End of September – a quarter of the way through!

This is going to be a bit of a jumbo post because I wrote half of it last week and then forgot to post it so you have the last two weeks and two days of September’s goings on to catch up on!

So a couple of weeks ago the rest of the Trainees and I spent the day together at Callow. We were meeting various members of staff in the morning. First up was Michelle Bowe who is Head of Conservation Stratergy and Policy. She outlined some of the work she oversees and then went on to talk about ecological networks, a big subject at the moment. Talk of habitat permeability and maximum dispersal made me seriously miss studying science at university whilst the discussion raised some interesting points – such as mono-cultures grown for biofuels or organic food may be ‘green’ but are awful for biodiversity. After that Jake and Pippa both came to talk to us. They each work on projects relating to grasslands and meadows such as Seeds for Change, Coronation Meadows and Save our Magnificent Meadows but each has slightly different aims. Pippa is working on some community engagement activities whilst Jake has been gathering seed and using it for improving and restoring grassland. It all sounds rather exciting and all links in to improving the Mendip Living Landscape by working with landowners and communities.

In the afternoon Liz was busy in the office but said I could put up an interpretation board. The others were still in the office so I offered them a chance to ‘come on an adventure’. It did turn out to be a little bit of an adventure; after picking some tools up from Chancellors and giving Olivia and Chris a very quick tour we ended up driving circles around Wells as the OS map didn’t show which roads were one way! Eventually we made it to King’s Castle Wood and set about putting up the interpretation board. As it was the first time I’d put one up without Liz I was glad that the others were with me to help juggle all the equipment. We even managed to get the sticker on perfectly straight without any bubbles! And of course we had to have a photo with our achievement! (Thank you to the member of the public who happened to walk past at just the right moment)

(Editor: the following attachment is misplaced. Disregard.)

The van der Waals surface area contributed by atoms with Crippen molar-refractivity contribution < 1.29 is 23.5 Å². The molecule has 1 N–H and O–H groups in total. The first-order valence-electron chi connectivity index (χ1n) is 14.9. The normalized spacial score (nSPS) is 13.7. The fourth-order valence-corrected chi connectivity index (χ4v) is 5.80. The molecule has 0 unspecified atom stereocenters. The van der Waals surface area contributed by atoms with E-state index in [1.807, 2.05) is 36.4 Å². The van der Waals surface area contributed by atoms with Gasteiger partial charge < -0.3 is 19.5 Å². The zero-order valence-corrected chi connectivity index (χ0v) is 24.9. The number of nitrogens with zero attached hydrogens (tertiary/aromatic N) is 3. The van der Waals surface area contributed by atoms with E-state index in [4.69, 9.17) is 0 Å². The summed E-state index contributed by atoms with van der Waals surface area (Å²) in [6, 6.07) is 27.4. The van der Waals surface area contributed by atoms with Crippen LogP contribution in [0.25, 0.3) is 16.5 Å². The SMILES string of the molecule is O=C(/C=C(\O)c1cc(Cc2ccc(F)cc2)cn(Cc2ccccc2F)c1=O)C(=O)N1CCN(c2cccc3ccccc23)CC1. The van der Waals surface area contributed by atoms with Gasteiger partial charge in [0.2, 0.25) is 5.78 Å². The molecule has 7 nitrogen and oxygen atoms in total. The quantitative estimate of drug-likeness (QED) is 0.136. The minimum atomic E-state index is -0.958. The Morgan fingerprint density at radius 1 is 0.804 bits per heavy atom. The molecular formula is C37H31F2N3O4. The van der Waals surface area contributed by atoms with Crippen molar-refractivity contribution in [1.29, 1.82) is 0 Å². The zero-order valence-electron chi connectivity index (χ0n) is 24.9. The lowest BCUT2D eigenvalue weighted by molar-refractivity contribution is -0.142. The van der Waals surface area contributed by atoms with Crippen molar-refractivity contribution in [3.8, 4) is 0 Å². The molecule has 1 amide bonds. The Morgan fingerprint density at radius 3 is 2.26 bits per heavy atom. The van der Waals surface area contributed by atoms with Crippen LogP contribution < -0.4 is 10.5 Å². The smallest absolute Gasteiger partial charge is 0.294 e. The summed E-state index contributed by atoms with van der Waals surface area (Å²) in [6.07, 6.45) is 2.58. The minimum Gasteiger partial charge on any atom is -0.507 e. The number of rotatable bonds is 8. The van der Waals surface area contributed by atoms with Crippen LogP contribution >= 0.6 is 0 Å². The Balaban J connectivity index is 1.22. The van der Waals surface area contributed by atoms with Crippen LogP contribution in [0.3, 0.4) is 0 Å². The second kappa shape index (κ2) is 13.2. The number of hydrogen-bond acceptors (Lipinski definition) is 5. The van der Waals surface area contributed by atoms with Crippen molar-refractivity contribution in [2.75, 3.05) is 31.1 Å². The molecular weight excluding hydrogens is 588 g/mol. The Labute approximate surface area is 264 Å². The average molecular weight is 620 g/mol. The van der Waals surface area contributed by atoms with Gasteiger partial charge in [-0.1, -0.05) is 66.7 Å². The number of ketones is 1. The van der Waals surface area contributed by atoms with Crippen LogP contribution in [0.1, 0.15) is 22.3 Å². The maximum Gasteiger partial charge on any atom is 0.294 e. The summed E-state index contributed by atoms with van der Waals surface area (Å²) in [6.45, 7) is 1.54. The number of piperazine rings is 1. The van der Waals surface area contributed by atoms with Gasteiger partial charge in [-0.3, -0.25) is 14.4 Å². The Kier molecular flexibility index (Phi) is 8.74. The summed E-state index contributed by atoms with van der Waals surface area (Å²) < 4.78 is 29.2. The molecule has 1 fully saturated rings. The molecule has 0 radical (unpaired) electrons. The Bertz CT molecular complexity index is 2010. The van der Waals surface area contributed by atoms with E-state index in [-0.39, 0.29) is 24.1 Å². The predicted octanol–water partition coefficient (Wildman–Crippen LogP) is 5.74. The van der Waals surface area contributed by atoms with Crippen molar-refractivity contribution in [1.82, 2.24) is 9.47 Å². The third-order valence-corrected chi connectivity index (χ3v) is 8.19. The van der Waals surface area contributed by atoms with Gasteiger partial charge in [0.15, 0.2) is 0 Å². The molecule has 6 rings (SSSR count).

Mission accomplished!
Mission accomplished!

The rest of the week was rather brush-cutter heavy; clearing glades, rides and paths at various reserves with Liz and James. We took the flail mower to Harridge Woods to see how much of the ride it could cut; to the delight of James and Liz it could handle a lot, greatly reducing the amount of time needed to be spent there. Where the flail could not get to it was down to us to cut and rake it all up; putting my newly gained brush-cutter qualification to good use πŸ˜›

Ride at Harridge
Ride at Harridge

In amongst all the brush-cutting we had a meeting with some of the volunteer Reserve Wardens, cleared some Himilayan Balsam, cut up a fallen tree and I’ve started filling in my workbook for a Volunteer Management course I’m taking.

Last week started with Dormouse box checks at Edford Wood. They were boxes we’ve done before as checks are carried out monthly up until the Dormouse go into hibernation. There had been some activity as the boxes that had been full of nuts before were now empty and some empty ones did have nuts in (though the nuts did look like they’d been eaten by Woodmice). As we expected we didn’t find any dormouse. In fact we didn’t even get a glimpse of fur; the pygmy shrew and and even the wood mice were out!

Liz had lots to do in the office on Tuesday so she gave me a list of jobs to do by myself! First on my list was to put up an interpretation board at Harridge Woods East. This was a lot trickier just by myself having to juggle holding the board and using the drill but I managed it in the end. I think the hardest part may have been taking off the old boards as I may have had the wrong drill bit on and ruined the head of the first screw I tried to take out (oops!). I swapped it and got the other screws out fine but that one corner was determined to stay attached to the post. In the end I went for the old fail safe of if something isn’t working whack it with a hammer!

Feeling proud!
Feeling proud! Board up and looking straight!

When I was finished at Harridge I went around a few different reserves putting up some ‘Welcome’ and ‘Thank you’ discs. They’re going up on all reserves as a way to make it easier to recognise when you are entering or leaving Trust reserves. I managed to navigate my way around Harridge Woods, Cockles Fields, Kings Hill Gully (where I also pulled some Himilayan Balsam) and Withial Combe all without getting lost! Investing in some OS maps was definitely money well spent.

New discs up
New discs up